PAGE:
Some considerations may include using fewer materials or lowering packaging weight. For example, modern packaging materials may include a dissolvable bag-in-container for non-solid or semi-solid products such as cereals. Or a bio-degradable rigid container might offer the right benefits for transport and storage space for other products.

Now with the right packaging and materials selected, it’s on to actually designing and engineering the packaging. Keep in mind this can impact different sections of not only the supply chan, but you own general packaging operations:

  • Manufacturing & Operations – Your package design should ideally work within your current manufacturing processes and automation equipment. Additionally, these optimized packaging requirements should enable your systems to run at their optimal speeds.
  • Material Vendors – Is your current material vendor able to produce the package to your specifications, and are they in line with your packaging objectives? Upgrading design factors can affect material vendor capabilities, as well as your own manufacturing systems. Therefor, make sure your provider’s equipment capabilities, material competencies and visions for the future are up to the task.
  • Supply Chain CostsUnique or non-standard shapes can impact your transportation expenses. Your packaging is truly optimized when all systems and touch points are maximized – or minimized as in the case of wasted air space. Shipping air, unless it’s absolutely necessary and relevant to the product, is wasteful.

Optimize Product Counts for Better Cost & Efficiency

End-users and customers often dictate the order quantities and case counts – that is, with the exception of the number of hot dogs in a package with respect to the number of hot dog buns  – a mysterious mismatch. Regardless, this demand is true for not only consumer packaged goods (CPG) manufacturers, but B2B manufacturers as well.

Fitting more product on a pallet without compromising product safety can improve your overall cube or product shipping density. This is an important part of transportation optimization especially when you use less-than-truckload (LTL) freight extensively. Similarly, fitting more product on a retail shelf or within storage can also help reduce inventory and storage requirements.

What is the Right Amount of Packaging Protection?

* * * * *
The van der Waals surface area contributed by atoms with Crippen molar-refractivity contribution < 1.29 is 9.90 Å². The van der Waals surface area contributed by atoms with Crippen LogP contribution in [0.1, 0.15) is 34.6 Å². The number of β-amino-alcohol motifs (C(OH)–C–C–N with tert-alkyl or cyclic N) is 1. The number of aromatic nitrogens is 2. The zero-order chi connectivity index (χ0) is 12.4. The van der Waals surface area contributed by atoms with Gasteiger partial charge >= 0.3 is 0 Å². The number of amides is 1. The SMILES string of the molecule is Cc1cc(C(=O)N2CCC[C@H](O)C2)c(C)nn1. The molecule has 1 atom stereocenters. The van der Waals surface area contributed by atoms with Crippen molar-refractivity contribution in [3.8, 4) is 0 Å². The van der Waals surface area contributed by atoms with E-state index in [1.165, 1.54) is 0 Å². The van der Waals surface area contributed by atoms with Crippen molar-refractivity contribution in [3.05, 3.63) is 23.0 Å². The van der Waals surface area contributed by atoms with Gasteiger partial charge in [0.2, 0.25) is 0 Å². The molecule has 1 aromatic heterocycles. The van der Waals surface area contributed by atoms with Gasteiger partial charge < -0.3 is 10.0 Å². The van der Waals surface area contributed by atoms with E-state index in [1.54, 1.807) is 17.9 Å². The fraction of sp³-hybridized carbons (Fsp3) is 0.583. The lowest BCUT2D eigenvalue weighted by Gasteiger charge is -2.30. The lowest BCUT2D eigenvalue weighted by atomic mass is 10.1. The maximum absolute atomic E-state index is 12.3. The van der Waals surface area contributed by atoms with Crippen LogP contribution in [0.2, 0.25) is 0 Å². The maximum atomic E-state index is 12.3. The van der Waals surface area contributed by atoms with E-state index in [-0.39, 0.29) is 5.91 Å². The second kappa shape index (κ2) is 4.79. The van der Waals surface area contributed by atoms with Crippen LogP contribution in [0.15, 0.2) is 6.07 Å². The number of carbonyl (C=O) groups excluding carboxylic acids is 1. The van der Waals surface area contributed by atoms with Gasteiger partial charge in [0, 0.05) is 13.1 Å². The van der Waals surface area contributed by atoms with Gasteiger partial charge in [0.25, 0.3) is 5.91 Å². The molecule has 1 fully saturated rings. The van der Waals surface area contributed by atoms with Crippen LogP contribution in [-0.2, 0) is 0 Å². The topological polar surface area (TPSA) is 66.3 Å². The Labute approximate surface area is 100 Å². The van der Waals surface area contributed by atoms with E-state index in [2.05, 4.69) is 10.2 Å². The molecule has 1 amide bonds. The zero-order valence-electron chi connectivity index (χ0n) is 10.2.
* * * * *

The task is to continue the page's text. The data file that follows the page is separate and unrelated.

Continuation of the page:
The right level of packaging protection will ultimately mitigate or at least minimize damage during transit or stacking. Effective packaging protection designed for specific products can have a wide array of requirements. For example:

  • Protective barriers for pharmaceuticals and food products to help extend and maintain shelf life. This industry-specific packaging protects against environmental damages and penetration from oxygen, moisture or other contaminants.
  • Fragile products require additional shock protection. This helps keep products from suffering damage due to mishandling and impacts.

Standardize Your Product Package Designs

Consider standardizing package sizes and dimensions across multiple products. This lets you increase efficiencies by streamlining manufacturing, reducing system changeover times, and improving line utilization. The added benefit is less risk of wastage as excess packaging can be redirected to other products with minimal loss in time, effort and materials.

Build Sustainability in Your Supply Chain

Baking in energy-efficient production will not only help reduce stress on the environment, it can also help your bottom line. Choosing to use energy-efficient machines and forward-thinking packaging materials with lower manufacturing temperature requirements, can produce very real and tangible savings.

Incorporating sustainable practices, recyclable materials and reusable packaging helps keep your packaging agile, adaptive. and generates goodwill towards the public’s growing awareness that environmental problems indeed need to be addressed now more than ever.